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Tubal Patency with Hormonal Contraceptives Share This OHSU Content

Clinical Trial Seeking Participants

eIRB study # 10103 (PI:  Jeffrey Jensen, MD, MPH)

The Women’s Health Research Unit is conducting a study looking at contraceptive effects on fallopian tubes.

Trial Status: 

  • Open to Enrollment

Why is this study being done?

Female permanent contraception, or sterilization, is widely used and very effective. However, it is the only method of contraception that requires surgery. The development of a non-surgical method of permanent contraception will help women avoid surgery and give them another contraceptive choice. The purpose of this study is to learn about how menstrual cycles and hormonal contraceptives affect tubal patency. Normally there is an opening between the tube and uterus to permit the flow of fluid and cells. If this opening is blocked, this can result in infertility. Tubal patency is when a woman's fallopian tubes are not blocked. Tubal patency is determined by hysteron-(uterus)salpingo-(fallopian tube)graphy (HSG), an X-ray test. This study requires up to 3-5 studies and will take approximately 6 months to complete.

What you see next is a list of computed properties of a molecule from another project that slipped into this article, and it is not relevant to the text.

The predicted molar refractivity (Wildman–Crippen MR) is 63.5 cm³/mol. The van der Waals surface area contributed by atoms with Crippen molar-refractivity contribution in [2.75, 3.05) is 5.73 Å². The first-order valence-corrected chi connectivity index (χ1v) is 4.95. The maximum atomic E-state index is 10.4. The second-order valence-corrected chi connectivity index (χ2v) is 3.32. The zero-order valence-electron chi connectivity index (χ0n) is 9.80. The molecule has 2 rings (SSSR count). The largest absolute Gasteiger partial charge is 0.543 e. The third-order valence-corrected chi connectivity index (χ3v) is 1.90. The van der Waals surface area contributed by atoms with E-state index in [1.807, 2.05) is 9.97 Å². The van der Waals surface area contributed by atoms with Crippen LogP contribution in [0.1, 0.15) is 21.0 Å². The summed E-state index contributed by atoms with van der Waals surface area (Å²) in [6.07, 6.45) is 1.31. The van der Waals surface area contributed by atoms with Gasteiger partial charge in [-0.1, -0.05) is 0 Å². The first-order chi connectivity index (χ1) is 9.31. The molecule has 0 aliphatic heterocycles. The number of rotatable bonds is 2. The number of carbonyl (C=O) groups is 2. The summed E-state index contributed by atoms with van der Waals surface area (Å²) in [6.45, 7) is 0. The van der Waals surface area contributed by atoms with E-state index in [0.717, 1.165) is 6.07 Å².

Who is eligible to participate?

Women who are between the ages of 18 and 40 who:
  • Have normal menstrual cycles that occur every 24-37 days 
  • Are in good health
  • Are not currently using hormonal contraception or an intrauterine device OR have had at least one complete menstrual cycle since stopping hormonal contraception or an intrauterine device
  • Have not undergone bilateral tubal ligation or tubal surgery
  • Are willing to take hormonal contraception as part of study participation

What is the compensation for this study?

Eligible female subjects who complete the study will receive a maximum of $1,160 compensation for their participation.

Who do I contact for additional information?

To find out more information and to learn if you are qualified to participate, fill out the online form or call the Women’s Health Research Unit confidential recruitment line.

Complete the Online Form or call 503-494-3666